Last Updated on 30.9.16 by David Rogers
We’ve heard a lot in the run-up to the election (and since) about improved employment figures. However, there are still reports on a regular basis of large employers (often, but not exclusively) in the public sector, inviting applications for voluntary redundancies as part of large-scale cutbacks. There are usually sound reasons for employers looking at voluntary, rather than compulsory, redundancies: for example, they may avoid having to go through time-consuming selection processes and they may be able to reduce or avoid completely the effect on morale of dismissing employees against their will.
However, how many employers know that a “voluntary redundancy”, in nearly all cases, is still a “dismissal”? It is, and that is one reason why employers need to be careful about how they go about it. They also need to be careful that they don’t unlawfully discriminate against volunteers when deciding who to offer the redundancy package to. On the other hand, employees need to remember, that just because they apply for voluntary redundancy, it does not automatically mean that their applications will be granted. They may have a role which is too important, their redundancy packages may make losing them too expensive for their employer, or there may simply be more applications than there are redundancies.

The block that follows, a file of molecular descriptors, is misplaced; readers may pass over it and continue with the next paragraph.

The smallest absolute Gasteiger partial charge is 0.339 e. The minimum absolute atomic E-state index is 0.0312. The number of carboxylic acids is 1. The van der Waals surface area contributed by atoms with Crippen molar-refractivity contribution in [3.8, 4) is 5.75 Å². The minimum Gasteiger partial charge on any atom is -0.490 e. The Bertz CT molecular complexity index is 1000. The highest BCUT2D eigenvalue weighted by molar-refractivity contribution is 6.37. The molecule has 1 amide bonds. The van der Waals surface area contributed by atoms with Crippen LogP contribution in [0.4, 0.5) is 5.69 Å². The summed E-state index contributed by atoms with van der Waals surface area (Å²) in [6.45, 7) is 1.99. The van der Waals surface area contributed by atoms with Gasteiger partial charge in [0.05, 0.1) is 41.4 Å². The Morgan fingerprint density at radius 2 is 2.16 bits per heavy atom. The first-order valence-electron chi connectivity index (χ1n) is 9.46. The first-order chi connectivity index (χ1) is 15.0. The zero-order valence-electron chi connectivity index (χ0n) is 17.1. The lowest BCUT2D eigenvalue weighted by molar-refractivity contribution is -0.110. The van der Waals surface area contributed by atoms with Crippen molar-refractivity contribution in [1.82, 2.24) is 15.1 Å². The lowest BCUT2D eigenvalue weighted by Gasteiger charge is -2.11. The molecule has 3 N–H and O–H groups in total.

So, despite a situation where you may get half the workforce stepping forward, hands in the air clamouring to be dismissed, often for an enhanced redundancy package, the situation can still lead to dispute. That is why it is sensible for employers to offer voluntary redundancy on the condition that the departing employees sign up to settlement agreements after taking independent legal advice on the effect of those agreements (as is required to make the agreement legally binding).
Luckily, we at Gorvins specialise in advising employers on the process(es) to be adopted. Equally, we specialise in providing independent legal advice to large numbers of employees affected by mass redundancy situations on the effect of their settlement agreements, in person (whether on site, at our offices or by telephone).
If you’d like to know more on our services, whether you’re an employer or employee, please contact Paul Longmire on 0161 930 5278